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No Increased Risk of Neurological Conditions After COVID-19 Vaccination

A study of over 8 million participants found no correlation between COVID-19 vaccination and developing neurological conditions. However, a risk of some neurological conditions was increased after COVID-19 infection.

The approved vaccines are highly effective against preventing severe COVID-19 disease, hospitalization, and death. However, the rapid rollout of the vaccines left some unanswered questions about the long-term effects of COVID-19 vaccination.

One study, published today in The BMJ, examined the association between COVID-19 vaccines, COVID-19 infection, and risk of immune meditated neurological events. The investigators looked for evidence of 4 neurological conditions: Bell’s palsy (facial weakness), encephalomyelitis (inflammation of the brain and spinal cord), Guillain-Barré syndrome (a nerve condition), and transverse myelitis (inflammation of the spinal cord).

The study included 8330497 people who received at least 1 dose of a COVID-19 vaccine by January 13, 2022, ascertained from primary care records in the UK and Spain. At the time, there were 5 COVID-19 vaccines authorized by the European Medicines Agency, including the Pfizer-BioNTech and Moderna mRNA vaccines, the Oxford-AstraZeneca and Janssen viral vector vaccines, and the recombinant spike protein nanoparticle vaccine Novavax.

Overall, 4376535 people received AstraZeneca, 3588318 received Pfizer-BioNTech, 244913 received Moderna, and 120731 received Janssen. The study also included a total of 735870 unvaccinated people infected with COVID-19, and 14330080 people from the general population, studied retroactively to estimate historical background pre-pandemic.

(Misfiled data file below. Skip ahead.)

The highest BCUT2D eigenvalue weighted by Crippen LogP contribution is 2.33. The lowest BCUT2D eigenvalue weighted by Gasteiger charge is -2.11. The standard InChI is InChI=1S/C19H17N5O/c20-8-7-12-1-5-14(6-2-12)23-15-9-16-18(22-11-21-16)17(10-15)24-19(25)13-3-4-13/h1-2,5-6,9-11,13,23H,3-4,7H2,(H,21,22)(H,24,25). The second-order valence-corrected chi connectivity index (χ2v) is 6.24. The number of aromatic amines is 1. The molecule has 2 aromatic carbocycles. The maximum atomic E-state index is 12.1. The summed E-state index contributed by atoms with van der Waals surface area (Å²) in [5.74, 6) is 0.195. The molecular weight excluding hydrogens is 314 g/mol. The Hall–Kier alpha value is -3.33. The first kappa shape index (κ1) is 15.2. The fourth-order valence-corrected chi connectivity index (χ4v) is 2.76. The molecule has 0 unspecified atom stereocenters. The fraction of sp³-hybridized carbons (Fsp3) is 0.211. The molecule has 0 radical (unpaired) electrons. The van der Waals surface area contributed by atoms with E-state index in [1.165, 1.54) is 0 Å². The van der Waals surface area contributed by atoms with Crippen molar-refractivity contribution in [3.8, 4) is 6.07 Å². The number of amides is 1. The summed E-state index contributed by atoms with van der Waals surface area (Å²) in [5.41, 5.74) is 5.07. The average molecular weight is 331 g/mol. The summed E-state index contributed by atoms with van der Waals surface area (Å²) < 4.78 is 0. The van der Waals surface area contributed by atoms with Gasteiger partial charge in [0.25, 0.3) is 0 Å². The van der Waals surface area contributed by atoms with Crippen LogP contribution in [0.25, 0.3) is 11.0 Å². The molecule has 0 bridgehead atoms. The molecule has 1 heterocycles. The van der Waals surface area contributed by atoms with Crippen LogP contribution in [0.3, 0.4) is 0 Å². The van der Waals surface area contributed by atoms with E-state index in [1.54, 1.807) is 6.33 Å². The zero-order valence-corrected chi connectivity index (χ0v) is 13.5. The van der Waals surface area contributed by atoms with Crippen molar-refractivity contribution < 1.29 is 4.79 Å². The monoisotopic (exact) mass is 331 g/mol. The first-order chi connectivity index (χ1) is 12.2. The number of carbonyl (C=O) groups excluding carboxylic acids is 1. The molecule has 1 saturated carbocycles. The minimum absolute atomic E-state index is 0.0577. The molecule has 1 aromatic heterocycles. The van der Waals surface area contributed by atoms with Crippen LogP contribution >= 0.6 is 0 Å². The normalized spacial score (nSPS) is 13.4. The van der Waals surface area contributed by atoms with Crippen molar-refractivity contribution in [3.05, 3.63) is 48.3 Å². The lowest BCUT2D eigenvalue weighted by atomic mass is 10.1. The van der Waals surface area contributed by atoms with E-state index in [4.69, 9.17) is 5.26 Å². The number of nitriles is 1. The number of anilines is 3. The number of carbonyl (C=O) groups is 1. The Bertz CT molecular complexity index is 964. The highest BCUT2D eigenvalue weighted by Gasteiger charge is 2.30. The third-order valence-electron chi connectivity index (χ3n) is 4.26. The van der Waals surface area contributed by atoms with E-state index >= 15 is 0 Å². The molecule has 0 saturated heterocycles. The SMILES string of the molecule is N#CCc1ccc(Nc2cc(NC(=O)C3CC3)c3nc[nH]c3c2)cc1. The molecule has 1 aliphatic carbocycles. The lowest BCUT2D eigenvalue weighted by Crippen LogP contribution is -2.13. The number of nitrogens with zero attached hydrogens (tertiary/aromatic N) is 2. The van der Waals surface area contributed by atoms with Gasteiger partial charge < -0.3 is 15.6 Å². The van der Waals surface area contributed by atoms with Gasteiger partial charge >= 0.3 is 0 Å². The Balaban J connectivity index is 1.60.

The patient primary care records came from The Clinical Practice Research Datalink (CPRD) AURUM in the UK, and the Information System for Research in Primary Care (SIDIAP) database in Spain.

Post-vaccination rates of Bell’s palsy, encephalomyelitis and Guillain-Barré syndrome were consistent with rates established from the background study cohort. Transverse myelitis events were < 5 in all vaccinated groups and could not be analyzed.

Notably, rates of Bell’s palsy, encephalomyelitis and Guillain-Barré syndrome were all higher than anticipated after COVID-19 infection. The study was not causational, so the investigators did not speculate on why this was. Broken down by individual risk the increased likelihood of developing a neurological condition after COVID-19 infection was small, but even a small risk can burden the healthcare system.

The results from such large studies show that neurological conditions are no more common among vaccinated people than among unvaccinated people (without prior COVID-19 infection). “We may never be able to tell exactly what caused an individual to develop a neurological condition, but COVID-19 vaccination is a highly unlikely reason for most,” the investigators concluded.